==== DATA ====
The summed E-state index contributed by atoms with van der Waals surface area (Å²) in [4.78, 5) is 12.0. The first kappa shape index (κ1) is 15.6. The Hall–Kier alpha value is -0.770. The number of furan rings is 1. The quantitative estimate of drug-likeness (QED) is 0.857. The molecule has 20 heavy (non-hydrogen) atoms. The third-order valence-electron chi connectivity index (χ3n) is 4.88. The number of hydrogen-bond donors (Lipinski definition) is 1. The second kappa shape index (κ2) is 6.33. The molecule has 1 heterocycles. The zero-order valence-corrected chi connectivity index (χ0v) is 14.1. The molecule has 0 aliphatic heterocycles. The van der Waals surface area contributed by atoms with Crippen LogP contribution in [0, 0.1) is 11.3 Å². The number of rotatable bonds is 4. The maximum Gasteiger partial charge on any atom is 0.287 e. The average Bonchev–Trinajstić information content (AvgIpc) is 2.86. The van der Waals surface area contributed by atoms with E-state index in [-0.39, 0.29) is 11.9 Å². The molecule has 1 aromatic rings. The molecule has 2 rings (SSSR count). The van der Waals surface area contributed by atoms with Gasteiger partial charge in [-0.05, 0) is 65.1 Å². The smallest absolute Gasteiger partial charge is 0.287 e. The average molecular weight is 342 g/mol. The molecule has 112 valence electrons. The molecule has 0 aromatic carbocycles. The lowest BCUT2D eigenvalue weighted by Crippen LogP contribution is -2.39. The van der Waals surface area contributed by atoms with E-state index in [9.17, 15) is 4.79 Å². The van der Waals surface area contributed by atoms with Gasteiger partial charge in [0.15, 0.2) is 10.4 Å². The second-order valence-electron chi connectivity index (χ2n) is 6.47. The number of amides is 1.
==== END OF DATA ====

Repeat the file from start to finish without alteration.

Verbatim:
The summed E-state index contributed by atoms with van der Waals surface area (Å²) in [4.78, 5) is 12.0. The first kappa shape index (κ1) is 15.6. The Hall–Kier alpha value is -0.770. The number of furan rings is 1. The quantitative estimate of drug-likeness (QED) is 0.857. The molecule has 20 heavy (non-hydrogen) atoms. The third-order valence-electron chi connectivity index (χ3n) is 4.88. The number of hydrogen-bond donors (Lipinski definition) is 1. The second kappa shape index (κ2) is 6.33. The molecule has 1 heterocycles. The zero-order valence-corrected chi connectivity index (χ0v) is 14.1. The molecule has 0 aliphatic heterocycles. The van der Waals surface area contributed by atoms with Crippen LogP contribution in [0, 0.1) is 11.3 Å². The number of rotatable bonds is 4. The maximum Gasteiger partial charge on any atom is 0.287 e. The average Bonchev–Trinajstić information content (AvgIpc) is 2.86. The van der Waals surface area contributed by atoms with E-state index in [-0.39, 0.29) is 11.9 Å². The molecule has 1 aromatic rings. The molecule has 2 rings (SSSR count). The van der Waals surface area contributed by atoms with Gasteiger partial charge in [-0.05, 0) is 65.1 Å². The smallest absolute Gasteiger partial charge is 0.287 e. The average molecular weight is 342 g/mol. The molecule has 112 valence electrons. The molecule has 0 aromatic carbocycles. The lowest BCUT2D eigenvalue weighted by Crippen LogP contribution is -2.39. The van der Waals surface area contributed by atoms with E-state index in [9.17, 15) is 4.79 Å². The van der Waals surface area contributed by atoms with Gasteiger partial charge in [0.15, 0.2) is 10.4 Å². The second-order valence-electron chi connectivity index (χ2n) is 6.47. The number of amides is 1.